Thanks for taking the question. I guess going back to Albuquerque; specifically, it would appear that there was a meaningful decrease in performance sequentially. Can you give us any more details around what was worse than you had originally expected, just over the last quarter or so?

Kent Thiry

I think Gary, we don't want to go into any more micro detail on individual market. So if you could just allow us to stick with having disclosed much more than we typically do already in individual market, because we felt we needed to, in order to answer the legitimate questions. But I think we best leave it at that.

Gary Lieberman - Wells Fargo

Okay. I guess may be then, a little bit bigger picture on the underperforming deals. Can you may be discuss, how much risk you feel is still there? Is there still some meaningful downside of things don't get better or on the same technology, or do you feel like it sort of bottoms out?

Kent Thiry

I would say, we are much closer to bottoming out, and so the ratio of upside to downside is attractive, a breath of fresh air, in an otherwise stuffy room. So that's good news, I would say.

Gary Lieberman - Wells Fargo

Okay. And then do you have any concern that the Blue Cross deal does not close in Albuquerque, or is it just typical stuff that's maybe going to take longer?

Kent Thiry

We don't have any insight really. The Department of Justice keeps those things close to the vest certainly, and periodical evidence would suggest, that the deal will get approved. But you never know for sure, and particular, if in the government's mind, Blue Cross Blue Shield is unwilling to agree to reasonable conditions, then all bets are off. So we don't know enough to handicap other than these things typically, as you know, get closed.

Gary Lieberman - Wells Fargo

Okay. And then, does any of this change the guidance you had given on the acquisition pace at HCP, which I think was sort of two this year, more next year, and then a lot the year after?

Kent Thiry

I would say at this point, we are not changing anything.

Gary Lieberman - Wells Fargo

Okay. May be one question on the international comments that were made, the losses, I think Garry, you said were $40 million, and that changed. What was it before?

Garry Menzel

$25 million. Sorry Gary.

Gary Lieberman - Wells Fargo

That's very helpful. And may be last question on dialysis, what did you guys think of the revised parameters around the accountable care demo with the ESCOs?

Kent Thiry

Before I answer that Gary, let me go back and tweak my response to your question about the expected pipeline of significant deals in HealthCare Partners. I think we probably should dial back that expectation a bit, because we need to prove quickly, that we can reliably deliver on what we say we are going to do, before we should run around deploying any more of your capital. So probably, we pull that back a bit, and can't quantify right now, but at least directionally, I think you should think about it that way.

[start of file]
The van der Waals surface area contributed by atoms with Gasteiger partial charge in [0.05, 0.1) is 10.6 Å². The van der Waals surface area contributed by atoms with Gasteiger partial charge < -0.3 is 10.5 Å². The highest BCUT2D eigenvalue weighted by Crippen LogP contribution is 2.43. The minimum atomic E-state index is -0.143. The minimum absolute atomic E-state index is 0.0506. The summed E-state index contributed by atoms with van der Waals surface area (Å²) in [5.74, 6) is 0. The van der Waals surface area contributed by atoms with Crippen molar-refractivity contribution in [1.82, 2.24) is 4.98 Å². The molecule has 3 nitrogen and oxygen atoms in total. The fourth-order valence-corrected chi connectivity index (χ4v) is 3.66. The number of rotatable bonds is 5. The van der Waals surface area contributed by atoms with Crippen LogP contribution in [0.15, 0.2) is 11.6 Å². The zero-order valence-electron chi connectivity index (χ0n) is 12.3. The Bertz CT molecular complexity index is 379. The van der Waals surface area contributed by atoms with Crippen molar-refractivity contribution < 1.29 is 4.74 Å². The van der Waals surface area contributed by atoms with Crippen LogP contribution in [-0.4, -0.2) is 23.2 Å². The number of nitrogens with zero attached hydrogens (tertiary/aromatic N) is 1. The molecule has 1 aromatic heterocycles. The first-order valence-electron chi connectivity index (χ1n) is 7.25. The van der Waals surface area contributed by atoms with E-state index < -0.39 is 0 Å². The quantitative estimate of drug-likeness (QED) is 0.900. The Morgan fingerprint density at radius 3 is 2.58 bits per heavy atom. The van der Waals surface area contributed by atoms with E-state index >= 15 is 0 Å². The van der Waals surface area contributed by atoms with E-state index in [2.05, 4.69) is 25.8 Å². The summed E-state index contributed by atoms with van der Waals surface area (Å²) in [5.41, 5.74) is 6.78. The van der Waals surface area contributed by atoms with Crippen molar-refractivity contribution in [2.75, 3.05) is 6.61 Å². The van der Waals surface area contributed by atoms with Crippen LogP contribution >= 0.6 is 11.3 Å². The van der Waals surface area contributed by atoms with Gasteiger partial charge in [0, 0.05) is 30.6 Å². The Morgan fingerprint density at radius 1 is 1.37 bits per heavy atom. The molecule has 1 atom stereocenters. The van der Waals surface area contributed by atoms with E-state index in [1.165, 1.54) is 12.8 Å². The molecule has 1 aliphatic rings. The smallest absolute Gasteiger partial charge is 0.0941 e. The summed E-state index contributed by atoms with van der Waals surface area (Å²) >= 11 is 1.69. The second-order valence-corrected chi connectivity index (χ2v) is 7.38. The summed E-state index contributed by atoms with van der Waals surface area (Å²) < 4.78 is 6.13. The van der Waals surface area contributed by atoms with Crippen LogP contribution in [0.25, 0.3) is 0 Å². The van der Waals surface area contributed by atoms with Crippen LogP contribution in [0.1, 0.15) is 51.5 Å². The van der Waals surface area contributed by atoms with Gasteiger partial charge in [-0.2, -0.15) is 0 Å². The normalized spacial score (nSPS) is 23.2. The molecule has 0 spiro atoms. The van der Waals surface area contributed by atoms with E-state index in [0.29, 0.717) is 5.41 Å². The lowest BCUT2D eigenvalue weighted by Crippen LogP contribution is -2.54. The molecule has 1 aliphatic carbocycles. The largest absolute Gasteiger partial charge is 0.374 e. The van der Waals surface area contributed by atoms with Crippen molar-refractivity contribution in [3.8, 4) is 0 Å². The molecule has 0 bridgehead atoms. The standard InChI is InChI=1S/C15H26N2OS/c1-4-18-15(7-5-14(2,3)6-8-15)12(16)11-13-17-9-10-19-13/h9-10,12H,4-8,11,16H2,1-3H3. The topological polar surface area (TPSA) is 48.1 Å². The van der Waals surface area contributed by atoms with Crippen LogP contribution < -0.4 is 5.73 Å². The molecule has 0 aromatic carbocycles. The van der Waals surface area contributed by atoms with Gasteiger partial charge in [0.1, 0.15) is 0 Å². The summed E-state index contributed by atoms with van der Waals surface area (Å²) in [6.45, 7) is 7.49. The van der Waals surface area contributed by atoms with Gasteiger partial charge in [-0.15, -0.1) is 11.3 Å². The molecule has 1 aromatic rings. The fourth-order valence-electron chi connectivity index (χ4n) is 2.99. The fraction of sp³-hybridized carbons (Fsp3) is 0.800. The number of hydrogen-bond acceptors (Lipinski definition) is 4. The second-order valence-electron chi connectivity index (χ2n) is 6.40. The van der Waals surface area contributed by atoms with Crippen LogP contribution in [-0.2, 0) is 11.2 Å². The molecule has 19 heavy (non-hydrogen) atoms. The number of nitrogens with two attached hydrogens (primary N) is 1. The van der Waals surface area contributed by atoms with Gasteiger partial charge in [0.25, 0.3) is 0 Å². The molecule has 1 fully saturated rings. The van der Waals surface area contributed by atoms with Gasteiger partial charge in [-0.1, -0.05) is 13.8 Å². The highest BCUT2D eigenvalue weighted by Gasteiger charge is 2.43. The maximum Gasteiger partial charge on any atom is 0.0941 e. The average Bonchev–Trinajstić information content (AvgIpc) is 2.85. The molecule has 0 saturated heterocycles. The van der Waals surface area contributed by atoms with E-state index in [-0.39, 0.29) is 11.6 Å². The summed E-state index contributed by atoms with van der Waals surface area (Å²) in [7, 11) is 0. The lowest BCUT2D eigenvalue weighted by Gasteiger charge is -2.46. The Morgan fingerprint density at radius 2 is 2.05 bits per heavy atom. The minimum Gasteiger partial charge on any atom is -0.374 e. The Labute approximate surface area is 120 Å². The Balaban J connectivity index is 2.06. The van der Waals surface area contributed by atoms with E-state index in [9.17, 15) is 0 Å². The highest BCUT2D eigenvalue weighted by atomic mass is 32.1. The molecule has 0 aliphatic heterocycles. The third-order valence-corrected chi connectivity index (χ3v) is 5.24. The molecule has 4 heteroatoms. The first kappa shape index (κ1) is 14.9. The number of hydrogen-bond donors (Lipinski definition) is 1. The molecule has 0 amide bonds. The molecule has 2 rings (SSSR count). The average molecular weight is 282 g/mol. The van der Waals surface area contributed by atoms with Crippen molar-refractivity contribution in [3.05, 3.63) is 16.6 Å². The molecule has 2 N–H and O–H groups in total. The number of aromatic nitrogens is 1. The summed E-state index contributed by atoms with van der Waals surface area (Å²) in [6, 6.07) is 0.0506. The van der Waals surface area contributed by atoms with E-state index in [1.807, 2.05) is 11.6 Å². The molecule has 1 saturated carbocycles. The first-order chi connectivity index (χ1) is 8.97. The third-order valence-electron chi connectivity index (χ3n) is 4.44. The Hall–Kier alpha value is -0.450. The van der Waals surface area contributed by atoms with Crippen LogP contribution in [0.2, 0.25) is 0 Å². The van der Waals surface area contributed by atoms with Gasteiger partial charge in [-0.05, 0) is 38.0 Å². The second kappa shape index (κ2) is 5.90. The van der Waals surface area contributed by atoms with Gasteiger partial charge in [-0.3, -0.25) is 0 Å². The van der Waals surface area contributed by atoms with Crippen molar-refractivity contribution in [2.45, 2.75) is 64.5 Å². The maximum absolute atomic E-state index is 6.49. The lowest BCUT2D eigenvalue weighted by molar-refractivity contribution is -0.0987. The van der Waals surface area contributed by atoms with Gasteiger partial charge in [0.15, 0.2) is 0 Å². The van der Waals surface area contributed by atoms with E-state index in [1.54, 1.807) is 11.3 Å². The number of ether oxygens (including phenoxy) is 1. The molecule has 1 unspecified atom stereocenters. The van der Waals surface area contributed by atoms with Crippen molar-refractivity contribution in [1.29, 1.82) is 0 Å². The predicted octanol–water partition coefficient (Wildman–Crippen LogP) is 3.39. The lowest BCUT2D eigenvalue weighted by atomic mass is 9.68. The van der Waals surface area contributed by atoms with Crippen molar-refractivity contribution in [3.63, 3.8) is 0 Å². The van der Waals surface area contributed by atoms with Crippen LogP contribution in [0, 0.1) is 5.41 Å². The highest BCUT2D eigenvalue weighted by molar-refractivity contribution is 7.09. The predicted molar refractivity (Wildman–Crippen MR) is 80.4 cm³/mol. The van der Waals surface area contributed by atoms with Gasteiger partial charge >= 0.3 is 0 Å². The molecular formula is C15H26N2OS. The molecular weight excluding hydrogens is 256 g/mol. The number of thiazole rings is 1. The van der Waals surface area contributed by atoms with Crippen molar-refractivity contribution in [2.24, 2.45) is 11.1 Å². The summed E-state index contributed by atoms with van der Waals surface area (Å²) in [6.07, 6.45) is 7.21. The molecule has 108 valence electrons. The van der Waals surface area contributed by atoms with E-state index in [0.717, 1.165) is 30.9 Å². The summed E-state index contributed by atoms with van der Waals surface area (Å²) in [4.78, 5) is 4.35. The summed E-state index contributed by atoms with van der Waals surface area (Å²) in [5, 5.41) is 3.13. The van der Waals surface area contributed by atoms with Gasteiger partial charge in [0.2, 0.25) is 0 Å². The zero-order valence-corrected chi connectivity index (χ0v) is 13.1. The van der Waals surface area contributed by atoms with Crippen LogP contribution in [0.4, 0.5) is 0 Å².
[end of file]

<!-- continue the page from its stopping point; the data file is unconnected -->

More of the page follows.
On the ESCOs, we know that we are incredibly passionate and bullish on our capability, to dramatically improve quality and substantially reduce costs and deliver incredible patient experiences in an integrated care, globally capitated or anything like it world for Kidney Care, and we have proven it. And we have proven it at significant scale with breadth and depth, and so we so much want to bring that value to America, and in so doing, forcing others to invest and get better and better at the same time. And we are very grateful that CMS has put so much time into trying to figure out a way to introduce a vehicle for making all that come true.

Having said that, and being very appreciative of some of the changes they make, we were disappointed in what they came out with, and I think I will just stop there.

Gary Lieberman - Wells Fargo

Would you say they are headed in the right direction and just need some minor tweaks, or is it still significantly off-base for what you would need to really ramp up your involvement?

Kent Thiry

We think there is just a couple very reasonable changes that would open up the gates to a beautiful pilot. So we think its very doable and very reasonable.

Gary Lieberman - Wells Fargo

You can't share any of those specifics with us?

Kent Thiry

I don't think that would be good to get into on a big public forum. We are sharing our thoughts with them, and we are incredibly grateful that they are listening.

Gary Lieberman - Wells Fargo

Okay, great. Thanks very much.

Kent Thiry

Thank you.

Operator

Your next question comes from Jason Gurda with KeyBanc.

Jason Gurda - KeyBanc Capital Markets

Thank you. Kent, if we think about a deal that actually works out as it expected to, how should we or how should we expect to see the multiyear impact on margins play out? Is it one to two years of initial losses, followed by ever increasing margins after that, or --?

Kent Thiry

Yeah, it’s a tough one to answer Jason, because in HealthCare Partners, every deal could be quite different, depending whether we are primarily partnering with a hospital or a physician group or a payor or all of the above, and whether or not they already have risk, or whether or not we are just starting a new risk contract. And so, unfortunately, given unlike dialysis, every deal could be quite different. You need to stare at our track record, in order to draw the right inferences and extrapolations. This is where we have made your life very difficult, by having a lousy track record of doing new things. And so, we recognize the torturous position that our performance has put you in, and we hope to make amends over the next couple of years.